How do you identify what skills your team needs and how to grow them? 

TL;DR: Curiosity and varied perspectives drive innovation. 

Looking deeper: Both Sudy and Lars lean on curiosity and innovation to drive their team’s skill development. 

“My team is made up of great researchers, but I’m still always pushing them to look at different approaches we can be taking to questions or problems,” said Sudy. “Leading with a question like, ‘How can we do this better?’ lets people flex their creativity and curiosity.” 

“Building on natural curiosity encourages broader innovations,” added Lars. “I like to remind my team that we don’t have to live with the status quo.” 

To keep the ideas flowing, Sudy says she is always looking for ways to add new perspectives. In hiring, that means looking for people with skill sets that don’t already exist on the team. And day-to-day, that can be as simple as encouraging her team to read books and listen to podcasts about their area of expertise, and then share what they’ve learned. 

How do you figure out if you have the data you need to be successful? 

TL;DR: Weigh the consequences of not being able to answer certain questions about your product. How detrimental would it be to your users? The answer can help you decide how to proceed. 

Looking deeper: “A product team could ask endless questions to feel confident that they’re moving in the right direction. You have to know how detrimental it would be to not answer those questions, and weigh the risks and benefits,” shared Sudy. “When I see a team at a juncture like that, I lean toward encouraging them to move forward rather than continuing to do discover.” 

What if your team lacks a clear understanding of the decision-making that happens in your organization?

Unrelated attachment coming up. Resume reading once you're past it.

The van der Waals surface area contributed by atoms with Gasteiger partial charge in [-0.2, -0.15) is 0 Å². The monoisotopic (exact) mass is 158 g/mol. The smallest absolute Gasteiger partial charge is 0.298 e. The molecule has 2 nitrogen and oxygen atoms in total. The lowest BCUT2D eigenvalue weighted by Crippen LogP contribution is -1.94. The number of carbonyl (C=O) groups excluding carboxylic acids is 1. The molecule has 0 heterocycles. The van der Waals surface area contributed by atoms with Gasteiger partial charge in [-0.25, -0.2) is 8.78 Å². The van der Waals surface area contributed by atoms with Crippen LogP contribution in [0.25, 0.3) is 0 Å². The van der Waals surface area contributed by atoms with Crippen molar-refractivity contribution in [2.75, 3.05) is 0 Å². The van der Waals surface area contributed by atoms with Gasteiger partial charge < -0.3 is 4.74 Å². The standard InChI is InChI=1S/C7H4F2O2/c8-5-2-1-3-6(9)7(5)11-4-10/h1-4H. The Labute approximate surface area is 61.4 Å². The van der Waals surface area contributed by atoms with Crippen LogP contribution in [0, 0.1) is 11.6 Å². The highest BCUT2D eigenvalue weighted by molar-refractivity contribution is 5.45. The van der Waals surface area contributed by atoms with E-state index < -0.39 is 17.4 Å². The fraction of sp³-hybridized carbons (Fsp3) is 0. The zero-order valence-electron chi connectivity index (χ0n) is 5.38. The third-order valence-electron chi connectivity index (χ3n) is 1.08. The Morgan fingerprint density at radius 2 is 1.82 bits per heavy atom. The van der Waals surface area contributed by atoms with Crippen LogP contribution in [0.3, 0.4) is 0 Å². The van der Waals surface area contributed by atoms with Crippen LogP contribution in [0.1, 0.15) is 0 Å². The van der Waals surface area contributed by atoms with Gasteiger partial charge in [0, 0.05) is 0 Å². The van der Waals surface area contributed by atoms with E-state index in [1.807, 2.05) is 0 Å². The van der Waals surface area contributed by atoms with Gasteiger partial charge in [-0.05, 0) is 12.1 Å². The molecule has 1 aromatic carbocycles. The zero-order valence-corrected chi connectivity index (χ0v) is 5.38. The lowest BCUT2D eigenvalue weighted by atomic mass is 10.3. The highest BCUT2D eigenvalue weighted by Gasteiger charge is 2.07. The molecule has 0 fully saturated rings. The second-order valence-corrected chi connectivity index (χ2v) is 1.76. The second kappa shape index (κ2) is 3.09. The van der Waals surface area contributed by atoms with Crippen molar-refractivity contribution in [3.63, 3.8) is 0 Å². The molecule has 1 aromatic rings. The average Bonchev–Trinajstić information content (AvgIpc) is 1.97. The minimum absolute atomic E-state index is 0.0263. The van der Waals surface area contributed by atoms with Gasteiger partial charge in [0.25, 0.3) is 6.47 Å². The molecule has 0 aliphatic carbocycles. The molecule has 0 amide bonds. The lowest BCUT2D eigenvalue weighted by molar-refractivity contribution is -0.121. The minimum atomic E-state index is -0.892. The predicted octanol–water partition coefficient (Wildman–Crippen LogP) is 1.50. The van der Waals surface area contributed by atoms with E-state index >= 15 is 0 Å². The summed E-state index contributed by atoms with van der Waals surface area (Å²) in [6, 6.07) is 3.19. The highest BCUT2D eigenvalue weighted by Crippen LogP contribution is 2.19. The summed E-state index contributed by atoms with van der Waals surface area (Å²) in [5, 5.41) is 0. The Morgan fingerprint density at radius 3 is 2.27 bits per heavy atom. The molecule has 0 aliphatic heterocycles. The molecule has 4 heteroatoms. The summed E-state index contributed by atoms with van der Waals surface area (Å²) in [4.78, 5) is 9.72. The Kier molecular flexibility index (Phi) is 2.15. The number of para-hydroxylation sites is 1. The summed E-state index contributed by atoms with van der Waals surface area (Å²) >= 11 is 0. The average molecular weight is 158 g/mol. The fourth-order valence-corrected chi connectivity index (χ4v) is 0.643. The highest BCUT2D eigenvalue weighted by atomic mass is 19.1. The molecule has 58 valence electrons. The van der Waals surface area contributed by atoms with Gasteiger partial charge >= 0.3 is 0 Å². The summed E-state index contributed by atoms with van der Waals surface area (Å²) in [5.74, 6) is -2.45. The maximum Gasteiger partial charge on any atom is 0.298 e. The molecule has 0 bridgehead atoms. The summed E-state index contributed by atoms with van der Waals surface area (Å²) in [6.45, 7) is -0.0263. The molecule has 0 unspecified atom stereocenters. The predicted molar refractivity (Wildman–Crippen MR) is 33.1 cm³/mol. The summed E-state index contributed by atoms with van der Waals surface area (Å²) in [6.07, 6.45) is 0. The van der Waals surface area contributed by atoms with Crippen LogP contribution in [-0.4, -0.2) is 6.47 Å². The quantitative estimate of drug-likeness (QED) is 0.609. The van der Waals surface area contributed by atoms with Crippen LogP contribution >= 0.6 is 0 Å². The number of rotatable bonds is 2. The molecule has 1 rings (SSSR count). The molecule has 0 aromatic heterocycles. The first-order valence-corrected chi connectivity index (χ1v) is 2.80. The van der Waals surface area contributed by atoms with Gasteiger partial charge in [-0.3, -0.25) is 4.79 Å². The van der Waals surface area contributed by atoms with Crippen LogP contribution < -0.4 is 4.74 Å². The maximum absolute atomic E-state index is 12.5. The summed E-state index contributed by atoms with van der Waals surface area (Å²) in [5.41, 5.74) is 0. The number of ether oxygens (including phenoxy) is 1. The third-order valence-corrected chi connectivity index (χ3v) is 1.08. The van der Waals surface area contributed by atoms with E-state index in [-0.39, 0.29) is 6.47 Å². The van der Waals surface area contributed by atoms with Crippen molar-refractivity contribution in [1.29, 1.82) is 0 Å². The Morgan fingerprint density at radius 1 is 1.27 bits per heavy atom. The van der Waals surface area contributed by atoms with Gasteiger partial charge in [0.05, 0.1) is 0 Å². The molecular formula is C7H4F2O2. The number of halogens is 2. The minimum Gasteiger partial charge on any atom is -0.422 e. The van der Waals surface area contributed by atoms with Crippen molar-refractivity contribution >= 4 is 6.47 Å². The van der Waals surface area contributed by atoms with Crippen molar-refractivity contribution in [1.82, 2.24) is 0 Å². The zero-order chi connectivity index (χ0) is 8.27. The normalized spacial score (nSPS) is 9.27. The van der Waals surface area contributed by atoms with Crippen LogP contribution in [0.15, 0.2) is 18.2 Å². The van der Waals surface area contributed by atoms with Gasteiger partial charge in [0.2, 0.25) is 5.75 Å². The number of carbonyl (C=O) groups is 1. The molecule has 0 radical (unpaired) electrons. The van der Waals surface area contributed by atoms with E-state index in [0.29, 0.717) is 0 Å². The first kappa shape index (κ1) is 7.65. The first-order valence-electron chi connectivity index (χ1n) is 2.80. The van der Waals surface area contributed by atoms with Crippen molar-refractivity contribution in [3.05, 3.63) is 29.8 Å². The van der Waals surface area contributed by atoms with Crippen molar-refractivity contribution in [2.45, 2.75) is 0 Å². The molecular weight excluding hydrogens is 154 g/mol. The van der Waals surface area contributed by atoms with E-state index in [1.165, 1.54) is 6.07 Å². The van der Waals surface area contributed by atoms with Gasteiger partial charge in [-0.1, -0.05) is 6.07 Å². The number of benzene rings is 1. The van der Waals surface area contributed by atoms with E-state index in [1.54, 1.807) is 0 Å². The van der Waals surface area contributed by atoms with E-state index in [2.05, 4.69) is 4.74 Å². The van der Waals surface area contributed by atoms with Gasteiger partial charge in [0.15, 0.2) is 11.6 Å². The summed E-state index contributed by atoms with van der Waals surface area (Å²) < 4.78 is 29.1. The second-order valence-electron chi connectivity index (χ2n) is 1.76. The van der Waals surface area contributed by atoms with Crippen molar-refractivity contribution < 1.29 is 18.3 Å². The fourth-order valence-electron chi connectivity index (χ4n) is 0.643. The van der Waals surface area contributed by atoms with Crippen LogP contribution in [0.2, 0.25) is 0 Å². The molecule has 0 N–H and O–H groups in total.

TL;DR: Clarity is key. If your team lacks clarity, others do too—which can be a reflection of a wider issue. Invite stakeholders into the discussion early and often. 

Looking deeper: According to Sudy and Lars, solving for a lack of clarity among your team or cross-functionally requires managing on all sides. This can look like: 

  • Managing down: Talk to your team to find out specifically what they don’t understand. Get all the context you need. 

  • Managing up: Take the context you got from the conversation with your team up to the leadership level to encourage more proactive clarity. 

  • Managing sideways: Often when a new project or initiative is launched, it takes cross-functional collaboration and communication to understand who the key stakeholders should be. 

How do you drive a change in mindset so that data is treated as a first-class citizen? 

TL;DR: Demonstrate how data is directly tied to business objectives and users. Structure it in a way that helps you tell a story. 

Looking deeper: Proving that data is worth someone’s attention can take time and soft skills. 

According to Lars, the first step is “democratizing and demystifying” data so that people around the org can see and use it for themselves. 

“Then you have to pull the string a little bit by tying it back to the product, user, and business metric they care about,” added Sudy. “Show them how it makes their job easier.” 

Discover more expert insights at the world's first Digital Experience Intelligence conference. Save the date for Spark here.